Late last spring, Hoosiers began to witness a strange phenomenon: One after another, local school corporations across the state announced they would limit the hours of hourly workers—their substitute teachers, teaching assistants, cafeteria workers, and so on—because of the provision in Obamacare’s employer mandate that defined full-time employment at 30 hours. Though the provision wasn’t supposed to take effect until January 1, 2014, budgets for the school year had to be adopted by early summer.
As we moved into the summer and local governments faced similar budget deadlines, they made similar announcements about the hours of their parks department crews, custodians, and others. Then came the announcements from college and universities about reduced hours for adjunct professors and student workers.
At the same time, employees of small businesses in the retail and restaurant sectors began reaching out to our office. They were facing reduced hours for the same reason in their jobs as waitresses, cashiers, and in the stockroom, to cite a few examples.
This committee heard similar testimony last week about the impact the “30-hours-is-full-time” provision is having all across the country. According to a report from UC Berkeley last year, as many as 2.3 million hourly employees nationwide may be at risk of losing hours. The Hoover Institute told this committee last week they reassessed that number using the same algorithm, and it now stands at 2.6 million at-risk workers.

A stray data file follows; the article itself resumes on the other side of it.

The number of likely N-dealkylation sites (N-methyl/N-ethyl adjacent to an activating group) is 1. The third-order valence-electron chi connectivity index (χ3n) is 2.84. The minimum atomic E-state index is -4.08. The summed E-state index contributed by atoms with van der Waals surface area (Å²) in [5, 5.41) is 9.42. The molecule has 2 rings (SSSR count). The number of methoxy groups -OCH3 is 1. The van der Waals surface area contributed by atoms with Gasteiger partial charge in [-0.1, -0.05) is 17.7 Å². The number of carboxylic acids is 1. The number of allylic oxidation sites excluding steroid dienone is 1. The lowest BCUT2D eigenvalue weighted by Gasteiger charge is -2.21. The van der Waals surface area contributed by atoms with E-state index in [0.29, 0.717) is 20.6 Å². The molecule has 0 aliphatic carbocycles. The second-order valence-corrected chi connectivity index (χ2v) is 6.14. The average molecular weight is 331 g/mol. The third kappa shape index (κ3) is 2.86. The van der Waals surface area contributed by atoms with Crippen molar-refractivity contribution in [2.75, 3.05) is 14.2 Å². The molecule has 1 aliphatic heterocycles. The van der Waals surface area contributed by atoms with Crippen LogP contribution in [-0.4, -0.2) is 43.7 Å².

These workers aren’t worried about losing hours because they need something to do to pass the time. These are Americans who depend on those hours to support their families. It isn’t just their hours, but also their wages, that are disappearing. An employee seeing their hours cut from 39 hours to 29 hours will lose an entire week’s paycheck over the course of a month. An employee going from 35 hours to 29 hours is essentially receiving a 17% pay cut, courtesy of Obamacare.
In delaying the employer mandate via blog post last July, President Obama only delayed some of the pain that it was creating. But the new class of employees dubbed the “Obamacare 29ers” continues to grow. The closer we get to January 1, 2015, the more I suspect we’ll continue to see the ranks of 29ers grow.
That’s why I drafted H.R. 2575, the Save American Workers Act. We need more than a delay of these harmful, unintended consequences; we need a real solution for those hardworking Americans who just want to provide for their families.
Simply put, this bill offers that solution by repealing the Affordable Care Act’s 30-hour definition of full-time employment and replacing it with the traditional 40-hour work week. This would restore the hours—and more importantly, protect the wages—of Americans who need them most.